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Traditional golf advocate and ABS founder John Erickson found himself at the historic Lincoln Park Golf Course in San Francisco this week.   After a remarkable round, he took the time to recall the feelings, environment, and state of mind that combined for that rare suspension of consciousness that is sometimes referred to as “the zone“.  Here’s what he was up against.

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We often hear the term… and most of us have felt the game at some kind of a deeper level from time to time.

You get into some kind of flow of hitting one quality shot after another. Putts seem to go in, not lip out. The good break happens when you need it. Golf seems easier than usual regardless of your skill level. The “Zone” seems to happen when you are not consciously thinking about it. Sometimes as soon as you start thinking… “I’m playing great… I must be in the Zone” suddenly you are not in the Zone anymore and you find yourself switching from the birdie train to the bogey train.

I played today and thought it might be interesting to reflect upon as it was an unusual round. I haven’t played much golf recently, I think this was my second round this month. The last few times out have not been anything special as far as scoring for me… 72, 74, 73. My parents came out to SF for a visit this week, and I took dad out to Lincoln Park GC in San Francisco for a game. We teed off around 2PM with a cool stiff Pacific Ocean breeze whipping through the Pines and funneling through the Golden Gate Bridge. The course didn’t seem too busy, but oddly enough there were 3 groups going off the first tee. The starter asked us if we were ok teeing off on the back nine. Actually we would start on the 9th tee which is not far from the clubhouse.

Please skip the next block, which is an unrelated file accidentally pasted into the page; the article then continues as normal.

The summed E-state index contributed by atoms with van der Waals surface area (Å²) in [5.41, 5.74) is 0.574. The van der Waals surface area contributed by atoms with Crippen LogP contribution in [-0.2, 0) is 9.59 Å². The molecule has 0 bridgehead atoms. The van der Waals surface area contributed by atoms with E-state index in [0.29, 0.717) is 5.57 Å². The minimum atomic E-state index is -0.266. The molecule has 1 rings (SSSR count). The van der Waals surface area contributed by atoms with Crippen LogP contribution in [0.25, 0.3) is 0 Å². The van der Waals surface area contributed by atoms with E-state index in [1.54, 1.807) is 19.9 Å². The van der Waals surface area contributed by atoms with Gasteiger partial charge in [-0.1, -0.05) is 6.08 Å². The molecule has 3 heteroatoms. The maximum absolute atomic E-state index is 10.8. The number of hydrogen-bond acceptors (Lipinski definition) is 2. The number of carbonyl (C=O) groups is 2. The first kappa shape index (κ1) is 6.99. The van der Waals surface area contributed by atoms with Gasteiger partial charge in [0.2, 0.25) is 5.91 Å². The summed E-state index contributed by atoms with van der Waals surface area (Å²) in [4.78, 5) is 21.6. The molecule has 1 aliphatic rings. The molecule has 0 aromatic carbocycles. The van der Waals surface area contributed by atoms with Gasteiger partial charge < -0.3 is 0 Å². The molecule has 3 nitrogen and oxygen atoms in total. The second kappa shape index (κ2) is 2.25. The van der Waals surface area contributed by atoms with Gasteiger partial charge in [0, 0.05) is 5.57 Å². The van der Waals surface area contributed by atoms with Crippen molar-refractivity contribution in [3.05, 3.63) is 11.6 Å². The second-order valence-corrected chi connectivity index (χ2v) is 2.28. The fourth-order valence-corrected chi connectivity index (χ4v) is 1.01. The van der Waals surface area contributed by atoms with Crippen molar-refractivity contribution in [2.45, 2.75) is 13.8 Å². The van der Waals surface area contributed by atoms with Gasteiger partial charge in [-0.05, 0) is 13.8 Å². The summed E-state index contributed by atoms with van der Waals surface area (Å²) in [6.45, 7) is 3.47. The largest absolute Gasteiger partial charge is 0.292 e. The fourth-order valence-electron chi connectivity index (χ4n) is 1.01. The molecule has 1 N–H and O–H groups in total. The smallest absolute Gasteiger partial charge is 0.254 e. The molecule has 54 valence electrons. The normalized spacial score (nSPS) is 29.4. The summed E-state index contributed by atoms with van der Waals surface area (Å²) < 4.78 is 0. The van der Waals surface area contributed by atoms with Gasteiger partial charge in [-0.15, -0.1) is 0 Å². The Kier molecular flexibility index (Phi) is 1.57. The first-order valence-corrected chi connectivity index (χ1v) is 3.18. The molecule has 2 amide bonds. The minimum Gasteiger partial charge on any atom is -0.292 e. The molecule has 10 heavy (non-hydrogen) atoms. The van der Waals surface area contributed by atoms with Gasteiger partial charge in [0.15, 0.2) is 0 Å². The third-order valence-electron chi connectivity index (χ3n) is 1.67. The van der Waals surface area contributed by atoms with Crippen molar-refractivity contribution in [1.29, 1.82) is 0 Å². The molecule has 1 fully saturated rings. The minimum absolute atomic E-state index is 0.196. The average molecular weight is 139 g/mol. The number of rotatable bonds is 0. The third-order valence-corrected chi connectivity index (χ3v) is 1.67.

Dad doesn’t see real well, so on a strange course, I had to basically caddy for him… aim and club all his shots and pay close attention to where the ball is going. My mind was probably more on his game than mine. He would hit first and then I would play my shot almost as an afterthought.

#9, #10, #11, just fairways and greens. Missed birdie putts from 20, 30, and 8 feet. The 12th is a long par 3 uphill and dead into the wind. I hit a five yard fade with a 2 wood 6 feet from the pin. Just one of those perfect shots, just as you saw and felt it in your mind. Made the putt. Not a hole you make a 2 on very often. Two more pars and then on #15 I hit 1 iron – wedge a foot from the hole for a kick in bird.

#16 and #17 might be the toughest back to back par 3′s on the planet. 239 and 240 yards respectively. Made a good 10 foot comeback putt for par on 16.

#17 is one of the great postcard holes in golf. From high up the cliffs, a sweeping view of the Golden Gate Bridge and a brutal three par down the hill to a postage stamp green. Tourists are everywhere taking pictures. Sometimes people are getting married there. It’s a public course, and it is not uncommon for pedestrians to be walking around oblivious to the golf. Two Japanese tourists asked if they could take my picture while I played my tee shot on 17. Sure, no problem. I smiled, pulled out my 62 Dyna Turfrider 1 iron and just ripped one up into the wind.. the ball drew toward the left side of the green but the wind off the bay pushed it back right and it landed on and rolled up 6 feet from the pin after traveling 240 yards down the hill. I have never made a 2 on this hole and didn’t want to think about the putt too much… so I just stepped up, took one look and hit the putt into the cup. Pretty amazing to make a 2 on that hole.